According to the EMCDDA, AH-7921 collected from street samples or drug seizures was in powder form; however, it is not known whether the salt or free base forms were present [6]. Internet licit retailers offer AH-7921 for sale in the form of free base or as its hydrochloride salt [12]. AH-7921 was first detected in the United Kingdom in July 2012 in a collected sample of 250 mg of a white powder purchased for 10 GBP via the Internet. Various quantities of powder ranging from 0.02 (Sweden) to 500 g (France) were seized between July 2012 and October 2013. By March 2014, Europol received reports related to the detection of AH-7921 in seized or collected materials at the scene of death or in biological fluids from Austria, Belgium, Denmark, Finland, France, Germany, Norway, and Sweden [6, 14, 15].

Information about the dosage of AH-7921, the route of administration, its purity when purchased (mainly online) from drug retailers, and its concomitant use with other substance(s), such as medicine(s) or alcohol, can be extracted from self-reported experiences in drug forums or other related websites. The drug is consumed by nasal insufflation, sublingual application, intravenous injection, a combination of insufflation and oral consumption, or rectal administration (in the form of powder, tablet, or capsule) at doses ranging from 10 to 150 mg [10, 1518]. An AH-7921 user reports that “The threshold dose for me was around 0.05 g. I explored doses up to 0.512 g. I also experimented with immediate tolerance using multiple doses. I found that re-dosing between 1 a.m. and 3 a.m. produced the smoothest increase in effects and duration” [17].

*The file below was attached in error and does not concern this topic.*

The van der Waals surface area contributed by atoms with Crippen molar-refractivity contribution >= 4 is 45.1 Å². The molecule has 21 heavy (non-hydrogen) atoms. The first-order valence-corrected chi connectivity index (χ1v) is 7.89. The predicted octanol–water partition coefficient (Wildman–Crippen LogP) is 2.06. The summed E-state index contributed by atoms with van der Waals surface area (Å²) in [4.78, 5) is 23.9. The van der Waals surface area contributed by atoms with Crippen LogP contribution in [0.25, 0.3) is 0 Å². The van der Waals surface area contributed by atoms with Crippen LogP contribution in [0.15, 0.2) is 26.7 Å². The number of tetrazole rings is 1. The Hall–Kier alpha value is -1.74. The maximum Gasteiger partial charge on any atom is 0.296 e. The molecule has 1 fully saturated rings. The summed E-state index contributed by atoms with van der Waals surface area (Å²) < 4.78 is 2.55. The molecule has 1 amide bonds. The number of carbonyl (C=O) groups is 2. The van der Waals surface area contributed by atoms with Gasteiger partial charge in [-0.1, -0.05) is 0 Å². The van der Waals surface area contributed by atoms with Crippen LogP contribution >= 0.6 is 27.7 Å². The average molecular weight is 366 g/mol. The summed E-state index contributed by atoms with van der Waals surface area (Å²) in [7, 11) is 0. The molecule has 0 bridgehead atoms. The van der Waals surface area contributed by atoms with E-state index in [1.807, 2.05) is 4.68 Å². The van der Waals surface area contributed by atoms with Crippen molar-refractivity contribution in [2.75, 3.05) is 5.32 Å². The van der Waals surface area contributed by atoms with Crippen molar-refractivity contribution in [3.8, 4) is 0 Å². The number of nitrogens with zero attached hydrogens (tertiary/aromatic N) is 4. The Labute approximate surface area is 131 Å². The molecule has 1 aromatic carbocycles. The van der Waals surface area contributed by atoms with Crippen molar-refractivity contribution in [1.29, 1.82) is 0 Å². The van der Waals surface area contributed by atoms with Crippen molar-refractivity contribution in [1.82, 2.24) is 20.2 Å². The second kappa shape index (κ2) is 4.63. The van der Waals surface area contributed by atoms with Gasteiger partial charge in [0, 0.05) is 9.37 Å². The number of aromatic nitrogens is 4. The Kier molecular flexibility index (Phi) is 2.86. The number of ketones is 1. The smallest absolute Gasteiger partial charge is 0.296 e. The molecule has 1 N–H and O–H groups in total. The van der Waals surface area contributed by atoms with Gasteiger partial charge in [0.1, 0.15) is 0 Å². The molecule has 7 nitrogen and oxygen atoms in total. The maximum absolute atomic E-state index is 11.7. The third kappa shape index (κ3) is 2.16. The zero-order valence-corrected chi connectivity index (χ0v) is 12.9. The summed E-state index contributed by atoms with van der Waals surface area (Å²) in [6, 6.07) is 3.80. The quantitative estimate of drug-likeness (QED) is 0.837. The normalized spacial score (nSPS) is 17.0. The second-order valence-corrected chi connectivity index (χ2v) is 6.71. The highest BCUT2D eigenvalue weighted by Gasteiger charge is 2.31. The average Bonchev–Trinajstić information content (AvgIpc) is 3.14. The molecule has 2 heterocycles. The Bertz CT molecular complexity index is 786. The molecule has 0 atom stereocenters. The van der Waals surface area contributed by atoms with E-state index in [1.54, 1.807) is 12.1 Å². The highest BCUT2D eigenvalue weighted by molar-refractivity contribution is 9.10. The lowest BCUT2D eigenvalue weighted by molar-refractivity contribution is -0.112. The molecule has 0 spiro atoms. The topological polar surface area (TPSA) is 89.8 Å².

Many users take AH-7921 in combination with other psychoactive substances and/or controlled drugs, especially cannabis [16, 17]. In some fatal or intoxication cases reported by the member states and Norway, medicines, controlled drugs, and/or other NPSs were also detected in biological samples along with AH-7921 [14].

Pharmacology and toxicology

AH-7921 was designed, synthesized, developed, and patented in the mid 1970s by researchers from the University of Aston (Birmingham) and the pharmaceutical company Allen and Hanburys Ltd. It was synthesized among other N-substituted cyclohexylmethylbenzamide derivatives as a potential analgesic agent due to its structural similarity to fentanyl and phencyclidine (Fig. 1). AH-7921 proved to be the most active compound of the designed series in animal models tested possessing significant analgesic properties (ED50 = 0.55 mg/kg). Especially in mouse, AH-7921 showed an analgesic action equal to morphine (ED50 = 0.45 mg/kg) when inhibiting phenylquinone-induced writhing [8]. After subcutaneous administration in mice, the drug proved to be an antinociceptive agent during hot-plate test [19].